Using break as a Form of Go to Java Help

Using break as a Form of Go to

In addition to its uses with the switch statement and loops, the break statement can
also be employed by itself to provide a “civilized” form of the go to statement. Java
does not have a go to statement, because it provides a way to branch in an arbitrary and unstructured manner. This usually makes goto-rldden code hard to understand and hard to maintain. It also prohibits certain compiler optimizations. There are, however, a few places where the go to is a valuable and legitimate construct for flow control. For example, the go to can be useful when you Me exiting from a deeplynestec , set of loops.To handle such situations, Java defines an expanded form of the break statene not, By .using this form of break, you can break out of one or more blacks of code. These blocks need not be part o”.a loop or a switch. They can be any block-Further, you can specify precisely where execution will resume, because this form of break works with a la bel. As you will see, brink gives you the benefits of a goto without its problems. the general form of the labeled break statement is shown here: Here, label is the name of a label that identifies a block of code. When this form of b real,executes, control is transferred oUt of the named block of code. The labeled block of code must enclose the break statement, but it does not need to be the immediately  you  us oil labeled break statement to exit from iI set of nested blocks.  you cannot use break to transfer control to a block of code th at does not enclose the break statement.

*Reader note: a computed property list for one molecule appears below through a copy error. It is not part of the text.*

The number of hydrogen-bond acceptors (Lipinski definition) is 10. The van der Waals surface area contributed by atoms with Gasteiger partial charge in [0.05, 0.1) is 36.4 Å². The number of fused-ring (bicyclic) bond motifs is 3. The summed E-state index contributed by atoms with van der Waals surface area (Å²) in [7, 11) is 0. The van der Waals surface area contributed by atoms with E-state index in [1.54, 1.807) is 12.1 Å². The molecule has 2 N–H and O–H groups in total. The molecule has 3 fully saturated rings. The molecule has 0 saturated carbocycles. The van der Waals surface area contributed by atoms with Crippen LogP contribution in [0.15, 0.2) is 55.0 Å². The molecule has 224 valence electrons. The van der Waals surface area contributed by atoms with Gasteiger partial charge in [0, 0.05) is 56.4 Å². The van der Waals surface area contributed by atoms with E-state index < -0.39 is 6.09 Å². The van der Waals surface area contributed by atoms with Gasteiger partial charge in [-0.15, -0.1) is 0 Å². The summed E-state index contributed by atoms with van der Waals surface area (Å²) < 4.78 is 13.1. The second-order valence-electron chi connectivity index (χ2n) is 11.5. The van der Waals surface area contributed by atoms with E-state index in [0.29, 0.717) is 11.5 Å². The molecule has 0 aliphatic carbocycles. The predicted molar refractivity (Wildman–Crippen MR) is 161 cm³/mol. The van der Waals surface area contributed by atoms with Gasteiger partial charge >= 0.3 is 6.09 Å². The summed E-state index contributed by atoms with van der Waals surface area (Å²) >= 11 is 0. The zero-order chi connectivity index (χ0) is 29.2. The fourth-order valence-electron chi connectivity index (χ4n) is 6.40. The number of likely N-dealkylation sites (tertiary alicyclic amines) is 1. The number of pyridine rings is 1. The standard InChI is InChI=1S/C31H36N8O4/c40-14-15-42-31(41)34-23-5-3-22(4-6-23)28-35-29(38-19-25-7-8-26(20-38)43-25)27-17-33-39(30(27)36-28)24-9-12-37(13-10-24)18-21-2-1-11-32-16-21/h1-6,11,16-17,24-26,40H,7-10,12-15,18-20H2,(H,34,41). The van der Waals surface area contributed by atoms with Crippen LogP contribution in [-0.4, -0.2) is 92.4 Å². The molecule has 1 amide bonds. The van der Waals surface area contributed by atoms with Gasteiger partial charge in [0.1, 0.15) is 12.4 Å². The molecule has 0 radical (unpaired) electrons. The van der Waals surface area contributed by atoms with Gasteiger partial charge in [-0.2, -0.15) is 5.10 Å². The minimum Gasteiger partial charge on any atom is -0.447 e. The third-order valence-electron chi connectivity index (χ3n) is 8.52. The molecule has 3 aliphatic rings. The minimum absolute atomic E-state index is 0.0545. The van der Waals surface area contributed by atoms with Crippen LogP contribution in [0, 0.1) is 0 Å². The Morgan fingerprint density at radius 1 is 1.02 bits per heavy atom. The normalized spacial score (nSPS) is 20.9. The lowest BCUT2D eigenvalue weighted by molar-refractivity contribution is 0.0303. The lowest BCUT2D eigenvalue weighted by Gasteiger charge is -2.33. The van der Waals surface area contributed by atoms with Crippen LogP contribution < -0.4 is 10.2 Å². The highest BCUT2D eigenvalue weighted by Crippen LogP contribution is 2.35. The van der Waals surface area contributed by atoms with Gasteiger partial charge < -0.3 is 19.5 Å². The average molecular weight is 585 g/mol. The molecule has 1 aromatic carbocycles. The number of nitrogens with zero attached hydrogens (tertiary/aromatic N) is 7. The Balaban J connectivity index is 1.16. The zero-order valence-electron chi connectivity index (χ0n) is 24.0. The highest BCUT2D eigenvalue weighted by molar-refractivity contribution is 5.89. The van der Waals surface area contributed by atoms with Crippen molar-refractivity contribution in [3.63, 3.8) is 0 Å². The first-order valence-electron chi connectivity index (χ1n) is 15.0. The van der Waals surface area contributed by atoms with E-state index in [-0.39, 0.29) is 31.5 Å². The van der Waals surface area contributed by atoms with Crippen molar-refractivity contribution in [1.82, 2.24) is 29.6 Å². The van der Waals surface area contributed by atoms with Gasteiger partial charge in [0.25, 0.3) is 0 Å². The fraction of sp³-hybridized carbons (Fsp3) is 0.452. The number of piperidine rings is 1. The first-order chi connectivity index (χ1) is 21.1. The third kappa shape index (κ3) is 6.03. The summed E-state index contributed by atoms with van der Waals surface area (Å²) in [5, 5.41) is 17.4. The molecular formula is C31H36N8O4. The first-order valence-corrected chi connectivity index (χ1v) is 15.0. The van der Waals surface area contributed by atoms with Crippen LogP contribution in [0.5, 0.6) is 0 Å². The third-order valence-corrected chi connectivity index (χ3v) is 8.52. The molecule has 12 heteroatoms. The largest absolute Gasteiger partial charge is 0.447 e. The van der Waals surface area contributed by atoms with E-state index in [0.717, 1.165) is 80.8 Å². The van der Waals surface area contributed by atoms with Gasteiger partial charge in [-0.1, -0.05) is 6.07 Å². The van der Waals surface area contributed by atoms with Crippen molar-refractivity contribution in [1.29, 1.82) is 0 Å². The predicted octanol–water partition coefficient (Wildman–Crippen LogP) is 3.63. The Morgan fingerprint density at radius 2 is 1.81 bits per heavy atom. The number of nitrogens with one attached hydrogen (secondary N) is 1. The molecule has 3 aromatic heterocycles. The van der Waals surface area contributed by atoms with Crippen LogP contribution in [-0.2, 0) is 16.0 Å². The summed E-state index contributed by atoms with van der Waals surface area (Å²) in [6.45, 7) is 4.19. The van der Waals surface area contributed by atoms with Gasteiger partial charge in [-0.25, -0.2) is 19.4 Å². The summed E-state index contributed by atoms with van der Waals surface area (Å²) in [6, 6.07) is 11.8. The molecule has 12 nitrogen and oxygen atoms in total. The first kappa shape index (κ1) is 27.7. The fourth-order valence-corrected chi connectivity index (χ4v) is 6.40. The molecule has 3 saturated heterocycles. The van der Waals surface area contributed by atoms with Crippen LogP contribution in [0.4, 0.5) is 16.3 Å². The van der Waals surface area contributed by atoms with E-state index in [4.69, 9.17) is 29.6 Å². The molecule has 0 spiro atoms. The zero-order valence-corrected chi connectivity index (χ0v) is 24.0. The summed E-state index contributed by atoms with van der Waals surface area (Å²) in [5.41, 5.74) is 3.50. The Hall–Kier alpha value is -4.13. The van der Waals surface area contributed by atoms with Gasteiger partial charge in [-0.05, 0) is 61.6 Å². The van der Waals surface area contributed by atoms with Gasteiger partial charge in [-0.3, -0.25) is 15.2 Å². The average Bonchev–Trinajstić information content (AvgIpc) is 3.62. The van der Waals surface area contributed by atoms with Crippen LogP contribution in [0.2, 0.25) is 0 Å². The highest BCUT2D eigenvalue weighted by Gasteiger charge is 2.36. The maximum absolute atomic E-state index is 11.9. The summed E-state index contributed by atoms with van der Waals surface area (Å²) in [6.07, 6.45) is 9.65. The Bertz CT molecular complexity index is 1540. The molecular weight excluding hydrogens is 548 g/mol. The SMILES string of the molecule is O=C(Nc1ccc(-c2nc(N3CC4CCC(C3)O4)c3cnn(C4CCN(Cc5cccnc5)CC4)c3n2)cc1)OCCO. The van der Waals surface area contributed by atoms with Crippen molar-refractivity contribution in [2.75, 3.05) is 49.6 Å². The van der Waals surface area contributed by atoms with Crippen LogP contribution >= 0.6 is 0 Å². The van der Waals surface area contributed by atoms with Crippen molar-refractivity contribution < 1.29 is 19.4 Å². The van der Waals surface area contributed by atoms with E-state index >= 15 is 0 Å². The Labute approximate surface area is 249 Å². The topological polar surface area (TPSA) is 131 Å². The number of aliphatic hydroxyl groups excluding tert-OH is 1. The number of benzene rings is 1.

To mime a block, put a label at the start of it. A label is any valid Java identifier followed by a colon. Once you have labeled a block, you can then use·this label as the target of a break statement. Doing so causes execution to resume at the end of the labeled block.For example, the following program shows three nested blocks, each with its own label. The break statement causes execution to jump forward, past the end of the block labeled second, skipping the two  statements.

Using continue

Sometimes it is useful to force an early iteration of a loop. That is, you  want to continue running the loop, but stop processing the remainder of the code in its body for this particular Iteration, This is, in effect, a go to just past the body of the loop. to the loop’s end. The continue statement performs such an action. In while and do-while loops, 0 continue statement causes control to be transferred directly to the conditional . expression that controls the loop. In a for loop, control goes first to the iteration portion

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Posted on September 17, 2014 in The Complete Reference

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